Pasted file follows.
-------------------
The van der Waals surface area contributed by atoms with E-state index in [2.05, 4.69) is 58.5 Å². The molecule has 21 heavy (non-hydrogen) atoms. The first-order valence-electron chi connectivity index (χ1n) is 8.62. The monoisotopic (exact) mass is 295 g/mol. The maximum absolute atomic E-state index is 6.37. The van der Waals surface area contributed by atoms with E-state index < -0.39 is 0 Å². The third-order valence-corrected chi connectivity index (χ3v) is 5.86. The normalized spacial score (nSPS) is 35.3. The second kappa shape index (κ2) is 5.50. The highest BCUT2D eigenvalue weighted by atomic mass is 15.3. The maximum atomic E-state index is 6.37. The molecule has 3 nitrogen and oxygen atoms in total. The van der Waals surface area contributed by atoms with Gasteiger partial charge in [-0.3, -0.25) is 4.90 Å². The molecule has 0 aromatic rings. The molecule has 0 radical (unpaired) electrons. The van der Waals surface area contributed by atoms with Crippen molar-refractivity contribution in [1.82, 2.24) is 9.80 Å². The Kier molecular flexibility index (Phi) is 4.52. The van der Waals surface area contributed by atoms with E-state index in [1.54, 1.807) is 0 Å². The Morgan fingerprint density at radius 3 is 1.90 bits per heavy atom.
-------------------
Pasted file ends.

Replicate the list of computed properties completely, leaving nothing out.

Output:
The van der Waals surface area contributed by atoms with E-state index in [2.05, 4.69) is 58.5 Å². The molecule has 21 heavy (non-hydrogen) atoms. The first-order valence-electron chi connectivity index (χ1n) is 8.62. The monoisotopic (exact) mass is 295 g/mol. The maximum absolute atomic E-state index is 6.37. The van der Waals surface area contributed by atoms with E-state index < -0.39 is 0 Å². The third-order valence-corrected chi connectivity index (χ3v) is 5.86. The normalized spacial score (nSPS) is 35.3. The second kappa shape index (κ2) is 5.50. The highest BCUT2D eigenvalue weighted by atomic mass is 15.3. The maximum atomic E-state index is 6.37. The molecule has 3 nitrogen and oxygen atoms in total. The van der Waals surface area contributed by atoms with Gasteiger partial charge in [-0.3, -0.25) is 4.90 Å². The molecule has 0 aromatic rings. The molecule has 0 radical (unpaired) electrons. The van der Waals surface area contributed by atoms with Crippen molar-refractivity contribution in [1.82, 2.24) is 9.80 Å². The Kier molecular flexibility index (Phi) is 4.52. The van der Waals surface area contributed by atoms with E-state index in [1.54, 1.807) is 0 Å². The Morgan fingerprint density at radius 3 is 1.90 bits per heavy atom.